The Original “Gandy”
Allow me to share the story about "Gandy", my grandfather.
He is Robert Henry Roberts, my Mother’s father, who was born in a different century, in the year 1898. Imagine the drastic changes he experienced during his lifetime: from lamp oil to electricity, from horse, mule, and oxen to automobiles. My momma has an old photograph of him on his horse all dressed up like a stud…he was once a handsome cuss and I highly suspect had his wild days like most all of us boys had before we had to become men.
He came from a hard time in the Deep South, the very poor still recovering from a war that destroyed our institutions and where thousands died of starvation and many lived in utter poverty. Think about this: if my grandfather was born in 1898 (he was one of 13 children, one of which died within a year of his birth, a true family tragedy, the grief of which could easily have destroyed his family, but instead it thrived) then his father, being about 35 at the time of my grandfather’s birth, was born right around the end of the War Between the States in 1865. What his early life was like (my great grandfather), we have no written description, but according to Gandy, he was a school teacher and an upstanding member of the small Vienna, Louisiana, community (5 miles north of Ruston where I hope to be laid to rest one day).
His father, my great, great grandfather, was a doctor trained in Philadelphia and became the first physician in Lincoln Parish, Louisiana. I tell you this because people today do not value their family heritage as they should – the old ways, taught me as a child to respect and honor all my elders. It was the strong Scotch-Irish Christian value system of the community that held our war-torn descendants together as families.
By the time of my Gandy’s 20th birthday every Southerner became a patriot of the United States of America in the cause of WWI. Of course there are still some so-called southerners today who discredit the cause they claim to defend, but they are the 1% haters of a south that never existed before the war. Those people were unacceptable to my grandfather’s community, they are not true Southerners. A warm gentle, generous, and hospitable people laid the groundwork of our heritage, not what they teach about us in the history books of today.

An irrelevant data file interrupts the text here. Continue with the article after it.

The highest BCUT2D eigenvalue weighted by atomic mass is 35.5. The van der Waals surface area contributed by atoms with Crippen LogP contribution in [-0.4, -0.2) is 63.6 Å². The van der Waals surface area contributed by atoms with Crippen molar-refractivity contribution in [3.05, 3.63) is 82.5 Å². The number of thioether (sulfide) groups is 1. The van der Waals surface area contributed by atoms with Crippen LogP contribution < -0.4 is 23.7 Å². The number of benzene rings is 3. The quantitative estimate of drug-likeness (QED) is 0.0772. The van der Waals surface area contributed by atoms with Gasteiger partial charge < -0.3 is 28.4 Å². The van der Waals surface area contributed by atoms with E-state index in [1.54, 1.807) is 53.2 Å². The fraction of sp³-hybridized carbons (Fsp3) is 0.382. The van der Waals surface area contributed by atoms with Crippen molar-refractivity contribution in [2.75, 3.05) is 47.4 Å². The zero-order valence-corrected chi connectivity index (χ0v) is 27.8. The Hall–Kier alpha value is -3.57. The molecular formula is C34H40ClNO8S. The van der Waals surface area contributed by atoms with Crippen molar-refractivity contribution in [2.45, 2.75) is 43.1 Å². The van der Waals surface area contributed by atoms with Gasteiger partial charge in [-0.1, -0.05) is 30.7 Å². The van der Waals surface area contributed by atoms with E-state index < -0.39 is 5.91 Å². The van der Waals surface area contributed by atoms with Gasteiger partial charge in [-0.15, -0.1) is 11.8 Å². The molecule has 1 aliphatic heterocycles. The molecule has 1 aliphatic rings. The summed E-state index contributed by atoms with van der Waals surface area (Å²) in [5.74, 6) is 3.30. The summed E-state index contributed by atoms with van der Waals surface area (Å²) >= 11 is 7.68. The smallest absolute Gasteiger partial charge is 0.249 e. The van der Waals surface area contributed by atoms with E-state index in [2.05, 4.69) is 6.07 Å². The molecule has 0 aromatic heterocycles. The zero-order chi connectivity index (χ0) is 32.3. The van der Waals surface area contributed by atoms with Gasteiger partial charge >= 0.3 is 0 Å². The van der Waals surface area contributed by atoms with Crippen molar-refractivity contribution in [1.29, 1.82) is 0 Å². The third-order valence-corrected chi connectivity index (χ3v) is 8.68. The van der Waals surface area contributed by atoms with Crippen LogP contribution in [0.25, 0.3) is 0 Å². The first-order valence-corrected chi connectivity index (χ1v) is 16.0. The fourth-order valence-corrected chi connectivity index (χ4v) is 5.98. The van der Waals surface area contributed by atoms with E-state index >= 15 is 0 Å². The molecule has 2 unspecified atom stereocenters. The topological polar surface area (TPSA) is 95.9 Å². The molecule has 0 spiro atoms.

Probably because I was young, I completely adored my Gandy. He was a hunched-up little old man to the world around him, but to me he was my hero of heroes.
He used to greet me exclaiming "there's my grandbaby, I am so proud of you" and would then proceed to tell the whole room "Old Gandy loves all his grandbabies" He had us four, plus my two Roberts cousins and he loved us all very much. But somehow, as a child will do, I just knew he loved me more than all his other grandchildren - he just had to - there was NOTHING more that I loved to do than just spend time with him and most often, follow him around his little farm on Farmerville highway. I loved to work all day with him in his gardens (and hoeing a big garden in 100 temperatures is hard work for a child). He had two of the most beautiful gardens in that part of the country. When we spent the night with him and Mammie, I loved to get up at 5:30 on Saturday mornings to feed his chickens and do the chores. When he was gone (he passed on to eternity when I was 18), I just couldn’t see the point of getting up that early and have never been an early riser since.
One day, he and I were out and about in old downtown Ruston where everybody walked and shopped. I followed him into the old Ruston Hardware (a wonderful old general store where you could buy everything a man could want or need – I can smell the place even now) and as we were walking down the aisle a large framed black man walked up to my Gandy and they hugged each other’s neck and shared a warm embrace. I was maybe 6 or 8 years old and remember how it shocked me, not in a bad way, but I was surprised given the racial animosities of the day (this occurred right in the dead middle of the civil rights movement and there was a great tension between the races). My Gandy stood right there in that aisle and made a point to tell me that this man was his best friend as a child and they had been dear friends ever since. I am convinced that incident was not a coincidence - it was intentional lesson on my Gandy’s part to demonstrate to me that All Men Are Created Equal and God loves all His creatures, regardless of the color of their skin; they are all precious in His sight.
Since that day I have tried to live up to that standard, and though there have been times in my life when I allowed my anger toward worldly injustices to stray that path, I seek with my whole heart to show favor to no man, regardless of his race or standing in society. That old man, my Gandy, taught me that in so many ways and I will forever be grateful.
The point of this essay is to tell you why allowing myself to be called “Gandy” was so difficult and personal for me. But after spending even just a little time with my first grandbaby, I have “set my hat” to do everything in my very limited ability to be a true “Gandy” to her – in honor of my Gandy, who taught me so much about life through laughter, gentleness, kindness, honor, and integrity. He did so much for me in only 18 years. I pray I am half the man.
In Honor of
Robert Henry Roberts
1898 - 1976